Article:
C is for Critique Group

Callaway Critique members

My Critique partners

This letter of the A-Z Challenge was easy. I wouldn’t be writing today if I didn’t belong to the Callaway Critique Group.

Most successful writers recommend a good critique group and the web is full of advice on how to form, find, or manage one.  There are debates on whether it is better to meet in person or online, whether meetings should be structured or laid back, and even instructions on how to interview “applicants.”  The general consensus seems to be that good critique groups don’t just happen – they must be planned.

I didn’t actually read any of this advice before we started the group. That’s a good thing, because it probably would have scared me off of the whole idea.   Our critique group sprang from a larger writer’s group that had been meeting once a month  for several years.    The large group was all about projects:  readings, anthologies, workshops for beginners, and  even a mentoring program for teen writers.

Some of us wanted to spend more time critiquing and getting critiques for our own writing.  It felt selfish at the time, but splitting away from the big group is the best thing I ever did for my writing.

Most expert say a critique group should be small, no more that five or six members. We have a core group of five.   We are all novelists, but genres and styles vary:  literary, mystery, romance, science fiction, fantasy, horror.  (Yes, I know that’s more than five.) And if someone brings in a memoir or a bit of freelance copy-writing, nobody complains. We critique it.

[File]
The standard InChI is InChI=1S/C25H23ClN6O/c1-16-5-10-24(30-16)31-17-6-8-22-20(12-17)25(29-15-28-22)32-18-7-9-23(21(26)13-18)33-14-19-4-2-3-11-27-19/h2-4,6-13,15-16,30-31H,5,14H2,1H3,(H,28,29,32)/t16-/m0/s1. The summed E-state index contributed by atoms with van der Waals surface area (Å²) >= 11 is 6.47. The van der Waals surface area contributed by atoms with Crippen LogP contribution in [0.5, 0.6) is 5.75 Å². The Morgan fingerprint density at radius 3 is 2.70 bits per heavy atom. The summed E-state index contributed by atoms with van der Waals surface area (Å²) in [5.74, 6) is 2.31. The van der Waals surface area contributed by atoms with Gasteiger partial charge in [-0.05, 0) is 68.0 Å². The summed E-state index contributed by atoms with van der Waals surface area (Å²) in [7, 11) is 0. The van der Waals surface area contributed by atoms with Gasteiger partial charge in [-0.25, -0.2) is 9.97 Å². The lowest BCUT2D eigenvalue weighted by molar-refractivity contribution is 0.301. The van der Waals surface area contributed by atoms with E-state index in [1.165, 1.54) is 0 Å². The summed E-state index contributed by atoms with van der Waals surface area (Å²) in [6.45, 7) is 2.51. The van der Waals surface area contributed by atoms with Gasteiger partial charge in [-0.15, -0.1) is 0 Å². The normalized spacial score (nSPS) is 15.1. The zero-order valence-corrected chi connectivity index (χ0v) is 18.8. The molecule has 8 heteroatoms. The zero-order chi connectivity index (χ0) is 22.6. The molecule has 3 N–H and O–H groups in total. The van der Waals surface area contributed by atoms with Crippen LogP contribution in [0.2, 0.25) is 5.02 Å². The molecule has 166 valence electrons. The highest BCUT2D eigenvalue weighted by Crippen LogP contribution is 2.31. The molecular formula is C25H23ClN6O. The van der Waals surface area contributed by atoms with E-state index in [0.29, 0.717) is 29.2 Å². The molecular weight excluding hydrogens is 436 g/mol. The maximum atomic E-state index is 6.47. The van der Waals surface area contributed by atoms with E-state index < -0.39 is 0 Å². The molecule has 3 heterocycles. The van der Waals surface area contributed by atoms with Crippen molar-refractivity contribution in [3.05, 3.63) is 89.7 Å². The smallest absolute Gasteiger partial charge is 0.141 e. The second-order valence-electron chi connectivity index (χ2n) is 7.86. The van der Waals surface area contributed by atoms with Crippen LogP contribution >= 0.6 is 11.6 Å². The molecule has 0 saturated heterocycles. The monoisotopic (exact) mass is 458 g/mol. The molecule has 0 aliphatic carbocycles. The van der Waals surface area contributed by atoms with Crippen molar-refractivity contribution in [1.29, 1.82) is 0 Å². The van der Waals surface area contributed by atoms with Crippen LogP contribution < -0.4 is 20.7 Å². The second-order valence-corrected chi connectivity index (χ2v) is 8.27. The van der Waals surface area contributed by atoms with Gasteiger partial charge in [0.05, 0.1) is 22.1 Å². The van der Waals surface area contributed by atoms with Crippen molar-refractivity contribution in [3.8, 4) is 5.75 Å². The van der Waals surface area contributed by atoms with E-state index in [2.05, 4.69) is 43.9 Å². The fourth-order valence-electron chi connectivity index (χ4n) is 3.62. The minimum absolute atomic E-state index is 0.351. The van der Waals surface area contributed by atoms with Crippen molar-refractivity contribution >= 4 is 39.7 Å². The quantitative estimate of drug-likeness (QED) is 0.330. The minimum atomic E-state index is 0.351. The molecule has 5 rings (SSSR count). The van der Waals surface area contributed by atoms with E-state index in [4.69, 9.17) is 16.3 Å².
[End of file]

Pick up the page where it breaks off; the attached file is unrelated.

We’ve been getting together for breakfast every other Saturday for about seven years.  We share manuscripts by email a few days before each meeting. We also have an online group that allows us to keep in touch at a moments notice.  Some days the emails fly back and forth, other days it’s quiet. But we always know the others are there if we need a query letter proof read right away, or quick sympathy and support after getting an impersonal rejection.

Bottom line, if you’re a new writer and don’t belong to a critique group, find one or form your own. It’s worth the effort.

 

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5 Responses to C is for Critique Group

  1. I’ll be happy when my life returns to some sort of normal schedule so I have time for my crit group again. I miss them!

  2. Carolyn Paul Branch says:

    Sometimes life interferes, doesn’t it? Make time as soon as you can. Thanks for stopping by!

  3. tara tyler says:

    sounds perfect to me! you have to do whats best for you! i found crit partners on line, but an in person group would be lovely! dont know how much critting i would do, tho. i like to chat =)

    • Carolyn Paul Branch says:

      Oh, Tara, I love to chat, too! Social chat is a part of our group dynamic. We visit while we eat and have a (mostly unspoken)understanding that when the forks are put down, the notebooks and serious discussion are picked up.

      Thanks for stopping by!

  4. Sounds like a great group, I haven’t found a critique group yet but it’s on my to-do list!
    To answer your question on my blog, I’ve tried writing fantasy in the past but I’m not brilliant at world building, but practise makes perfect! 🙂

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